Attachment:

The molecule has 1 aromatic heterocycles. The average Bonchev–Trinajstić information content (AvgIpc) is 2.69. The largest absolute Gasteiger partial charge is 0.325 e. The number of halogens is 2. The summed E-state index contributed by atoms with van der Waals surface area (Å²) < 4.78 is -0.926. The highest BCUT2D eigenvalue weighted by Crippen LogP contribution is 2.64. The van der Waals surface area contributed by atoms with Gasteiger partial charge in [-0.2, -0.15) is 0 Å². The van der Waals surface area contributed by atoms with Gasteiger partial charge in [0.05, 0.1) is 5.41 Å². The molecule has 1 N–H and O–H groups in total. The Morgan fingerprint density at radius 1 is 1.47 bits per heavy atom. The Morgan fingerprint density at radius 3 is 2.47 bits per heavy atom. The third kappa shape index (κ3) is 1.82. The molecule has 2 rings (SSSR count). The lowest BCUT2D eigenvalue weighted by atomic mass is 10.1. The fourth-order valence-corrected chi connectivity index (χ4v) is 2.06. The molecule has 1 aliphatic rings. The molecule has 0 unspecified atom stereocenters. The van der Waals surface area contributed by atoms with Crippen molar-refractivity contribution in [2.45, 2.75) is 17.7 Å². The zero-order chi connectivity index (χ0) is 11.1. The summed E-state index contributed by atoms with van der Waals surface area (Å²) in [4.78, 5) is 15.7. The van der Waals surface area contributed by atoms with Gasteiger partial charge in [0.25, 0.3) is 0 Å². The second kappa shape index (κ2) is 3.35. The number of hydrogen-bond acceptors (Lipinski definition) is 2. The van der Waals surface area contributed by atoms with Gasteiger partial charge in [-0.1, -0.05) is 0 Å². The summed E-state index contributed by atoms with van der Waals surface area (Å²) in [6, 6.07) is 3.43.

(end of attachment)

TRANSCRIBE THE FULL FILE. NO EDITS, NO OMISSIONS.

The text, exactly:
The molecule has 1 aromatic heterocycles. The average Bonchev–Trinajstić information content (AvgIpc) is 2.69. The largest absolute Gasteiger partial charge is 0.325 e. The number of halogens is 2. The summed E-state index contributed by atoms with van der Waals surface area (Å²) < 4.78 is -0.926. The highest BCUT2D eigenvalue weighted by Crippen LogP contribution is 2.64. The van der Waals surface area contributed by atoms with Gasteiger partial charge in [-0.2, -0.15) is 0 Å². The van der Waals surface area contributed by atoms with Gasteiger partial charge in [0.05, 0.1) is 5.41 Å². The molecule has 1 N–H and O–H groups in total. The Morgan fingerprint density at radius 1 is 1.47 bits per heavy atom. The Morgan fingerprint density at radius 3 is 2.47 bits per heavy atom. The third kappa shape index (κ3) is 1.82. The molecule has 2 rings (SSSR count). The lowest BCUT2D eigenvalue weighted by atomic mass is 10.1. The fourth-order valence-corrected chi connectivity index (χ4v) is 2.06. The molecule has 1 aliphatic rings. The molecule has 0 unspecified atom stereocenters. The van der Waals surface area contributed by atoms with Crippen molar-refractivity contribution in [2.45, 2.75) is 17.7 Å². The zero-order chi connectivity index (χ0) is 11.1. The summed E-state index contributed by atoms with van der Waals surface area (Å²) in [4.78, 5) is 15.7. The van der Waals surface area contributed by atoms with Gasteiger partial charge in [0.25, 0.3) is 0 Å². The second kappa shape index (κ2) is 3.35. The number of hydrogen-bond acceptors (Lipinski definition) is 2. The van der Waals surface area contributed by atoms with Gasteiger partial charge in [-0.1, -0.05) is 0 Å². The summed E-state index contributed by atoms with van der Waals surface area (Å²) in [6, 6.07) is 3.43.